Hatshepsut’s mortuary temple at Deir el-Bahri is one of the big tourist destinations on the West Bank at Luxor. It was initially excavated by the Met Museum in the 1920s, and they found quite a number of statues of Hatshepsut which had been smashed up.

These pieces were part of a statue of Hatshepsut as a sphinx, and were one of six similar statues found at the site – this one (acc. no.:31.3.167) and another more complete one ended up at the Met Museum as part of the way finds were divided up during this period.

You can see that the red granite was probably not actually that visible when the statue was first made – most of the paint that remains is blue, most obviously on the beard. There are also traces of yellow on the nemes headdress that Hatshepsut is wearing.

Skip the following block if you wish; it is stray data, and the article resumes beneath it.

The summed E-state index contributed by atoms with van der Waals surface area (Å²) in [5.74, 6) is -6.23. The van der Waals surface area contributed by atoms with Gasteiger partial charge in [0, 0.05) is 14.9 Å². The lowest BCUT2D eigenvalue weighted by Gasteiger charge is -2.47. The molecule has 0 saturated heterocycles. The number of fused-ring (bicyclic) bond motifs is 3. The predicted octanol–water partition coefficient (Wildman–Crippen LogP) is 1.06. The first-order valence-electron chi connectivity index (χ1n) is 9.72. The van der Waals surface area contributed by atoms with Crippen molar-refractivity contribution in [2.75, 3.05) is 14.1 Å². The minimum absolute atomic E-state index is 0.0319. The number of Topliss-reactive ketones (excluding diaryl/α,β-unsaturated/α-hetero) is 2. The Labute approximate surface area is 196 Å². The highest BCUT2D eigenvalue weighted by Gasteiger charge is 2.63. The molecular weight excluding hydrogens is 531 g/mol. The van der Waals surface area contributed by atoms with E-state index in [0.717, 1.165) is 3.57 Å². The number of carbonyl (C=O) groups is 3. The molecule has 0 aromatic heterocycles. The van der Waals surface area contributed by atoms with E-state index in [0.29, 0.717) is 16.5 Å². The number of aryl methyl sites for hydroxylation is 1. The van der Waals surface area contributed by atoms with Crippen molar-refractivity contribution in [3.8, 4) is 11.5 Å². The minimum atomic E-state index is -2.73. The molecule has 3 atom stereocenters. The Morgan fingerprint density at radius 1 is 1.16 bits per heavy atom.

I also find the fragmentary nature of the piece makes it striking and more interesting to look at than a complete one would be – the juxtaposition of the shiny yet textured granite with the very smooth matte filler material draws the eye.

A Sphinx of Hatshepsut. From the temple of Hatshepsut, Deir el Bahri, Thebes. New Kingdom, Dynasty 18, joint reign of Hatshepsut & Thutmose III, c. 1473-1458 BCE.

See it on my photo site: https://photos.talesfromthetwolands.org/picture.php?/1159/category/6

Jigsaw Puzzles:
easier: https://www.jigsawplanet.com/?rc=play&pid=316ff15cc7c3
harder: https://www.jigsawplanet.com/?rc=play&pid=26389bf86824

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